Straddling the border of France and Spain, the Pyrénées mountain range is one of Europe’s best-kept secrets. They may not be as well-known as the Alps, but they are as dramatic. In fact, the Pyrénées beauty and ruggedness combined with their relatively uncrowded trails, make them a spectacular place to visit and trek in.
Ryder-Walker’s Haute Pyrénées trek begins in Cauterets, France, a charming ski and spa town in the heart of the Pyrénées. On day one, you get a preview of the week to come as we ascend up into one of the most beautiful valleys in the Pyrénées, Vallee du Marcadau. Here, we eat a delicious lunch at the Refuge Wallon Marcadau before returning to our hotel in Cauterets for the night.
The next day, we hike up the flanks of the Petit Vignemale to Refuge de Bayssellance, the highest refuge in the Pyrénées, and home for the night. After an early hut breakfast, the following morning, we travel to Cirque du Gavarnie, a gorgeous amphitheater ringed by massive rock walls and huge waterfalls—indeed one of the most impressive mountain features in Europe.
We overnight in a castle-like hotel in Gavarnie, a town granted UNESCO World Heritage status sheerly based on its scenery. After a more mellow hike in the Cirque du Gavarnie, we cross the border, switching up languages and cuisine as we climb from the Parc National des Pyrénées Occidentales into the Parque Nacional de Ordesa y Monte Perdido.
Our final two evenings are spent in Torla, wining and dining by night, and exploring the carved sandstone canyons that flank the Spanish side by day.
Stretching from the Mediterranean Sea on the east to the Atlantic Ocean on the west, the Pyrénées encompass just about every major biome. These include lush grasslands, river-sculpted canyons, limestone spires, and glacier-capped peaks. Aneto, standing at 11,168 feet, is the highest point in the range.
As the Pyrénées are a relatively young set of mountains, there are numerous hot springs bubbling throughout the region, several of which are open to the public.
Glaciers rumbled over much of the range, resulting in sharp arêtes, U-shaped valleys, and waterfalls cascading out of hanging valleys. The most famous and beautiful combination of this is Cirque du Gavarnie, which we visit on this tour.
Anthropology/ Modern Culture
Humans have called this part of the world home for thousands of years. Evidence of this can be seen in the painted caves around the Tarascon-sur-Ariege. This is a prehistoric site on par with the Dordogne caves of southern France. In more recent history, a diverse collection of cultures including the Catalan and the Basque have laid claim to this land. As a result, as we hike up and down these trails. We not only hear Spanish and French, but also Basque. Basque is a language that pre-dates the more common Latin-based linguistics of the region. We also hear Catalan, another Romance language.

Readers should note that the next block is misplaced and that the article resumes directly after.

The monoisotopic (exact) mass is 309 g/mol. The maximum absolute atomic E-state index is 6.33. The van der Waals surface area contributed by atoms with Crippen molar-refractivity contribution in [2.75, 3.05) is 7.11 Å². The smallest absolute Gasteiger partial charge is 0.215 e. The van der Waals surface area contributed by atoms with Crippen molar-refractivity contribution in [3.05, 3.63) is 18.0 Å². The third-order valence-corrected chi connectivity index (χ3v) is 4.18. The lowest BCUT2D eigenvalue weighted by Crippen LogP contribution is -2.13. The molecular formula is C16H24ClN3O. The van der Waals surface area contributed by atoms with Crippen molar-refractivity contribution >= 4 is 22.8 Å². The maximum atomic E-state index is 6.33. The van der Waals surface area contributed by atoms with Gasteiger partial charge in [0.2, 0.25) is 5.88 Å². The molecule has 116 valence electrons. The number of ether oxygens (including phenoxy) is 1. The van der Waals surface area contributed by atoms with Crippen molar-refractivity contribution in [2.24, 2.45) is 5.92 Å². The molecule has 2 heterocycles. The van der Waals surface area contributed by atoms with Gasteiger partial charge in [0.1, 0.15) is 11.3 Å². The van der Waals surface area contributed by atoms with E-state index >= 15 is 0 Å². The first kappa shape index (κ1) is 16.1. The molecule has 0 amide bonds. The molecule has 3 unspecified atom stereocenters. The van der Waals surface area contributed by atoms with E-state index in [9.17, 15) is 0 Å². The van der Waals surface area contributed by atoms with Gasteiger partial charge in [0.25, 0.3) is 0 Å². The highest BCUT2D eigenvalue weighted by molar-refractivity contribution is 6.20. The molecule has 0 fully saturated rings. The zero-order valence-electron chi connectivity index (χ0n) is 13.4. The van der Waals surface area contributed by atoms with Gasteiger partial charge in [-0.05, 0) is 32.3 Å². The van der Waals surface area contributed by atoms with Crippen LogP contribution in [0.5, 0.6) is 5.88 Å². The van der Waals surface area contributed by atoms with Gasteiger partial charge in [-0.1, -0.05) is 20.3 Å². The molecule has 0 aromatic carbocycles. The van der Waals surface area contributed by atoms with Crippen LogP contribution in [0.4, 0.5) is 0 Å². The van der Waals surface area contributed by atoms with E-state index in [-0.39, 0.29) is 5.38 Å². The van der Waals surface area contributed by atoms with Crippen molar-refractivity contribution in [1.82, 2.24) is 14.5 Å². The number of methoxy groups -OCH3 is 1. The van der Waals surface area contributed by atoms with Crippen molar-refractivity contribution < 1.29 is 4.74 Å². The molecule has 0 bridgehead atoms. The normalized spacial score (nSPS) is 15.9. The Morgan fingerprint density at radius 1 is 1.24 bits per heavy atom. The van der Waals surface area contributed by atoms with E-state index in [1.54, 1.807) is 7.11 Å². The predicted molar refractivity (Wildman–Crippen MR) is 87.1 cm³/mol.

Although humans have impacted this environment in a myriad of ways, the wildlife of the Pyrénées remain vibrant. Throughout these hills, you’ll find marmots, bear, deer, and boar, as well as the often sighted isard, a Pyrenean chamois. Birds of prey crisscross the valleys, riding out the thermals that ripple through the air.
As we traveling through both France and Spain of this trip, we have the good fortune of experiencing two of the most celebrated food cultures in the world. On the French side, expect several courses for dinners. This is typically a delicious combination of meats and vegetables. Pair it with wine, and top it off with a spread of cheeses in addition to an offering of dessert. In Spain, you’ll find one of two things, either menú del día, a similar course-like dinner served with local wines, or tapas, little snacks of meat, fish, or salad, sampled with wine, sangria, or beer.
Highlights of French cuisine are, of course, the cheeses. A decadent and diverse showcasing of sheep, goat, and cow varieties, including the favorite Aubisque of the Pyrénées, made from a mild mix of sheep and cow milk are throughout the region. Also, in the towns we visit, there will be plenty of the typical French baked treats. These treats include yummy pain au chocolates, crepes, and baguettes.
On the Spanish side, be prepared to be wowed by the wine. The wine is inexpensive, ubiquitous, and delicious. Other specialties include the pa amb tomaquet. This is a bread with tomato, a fun dish served table side with garlic as a snack and churros served with hot dipping chocolate.
Indeed, wowed might be the expression you continue to use as we explore this region. It is a delightful mix of cultures, landscapes, and cuisines.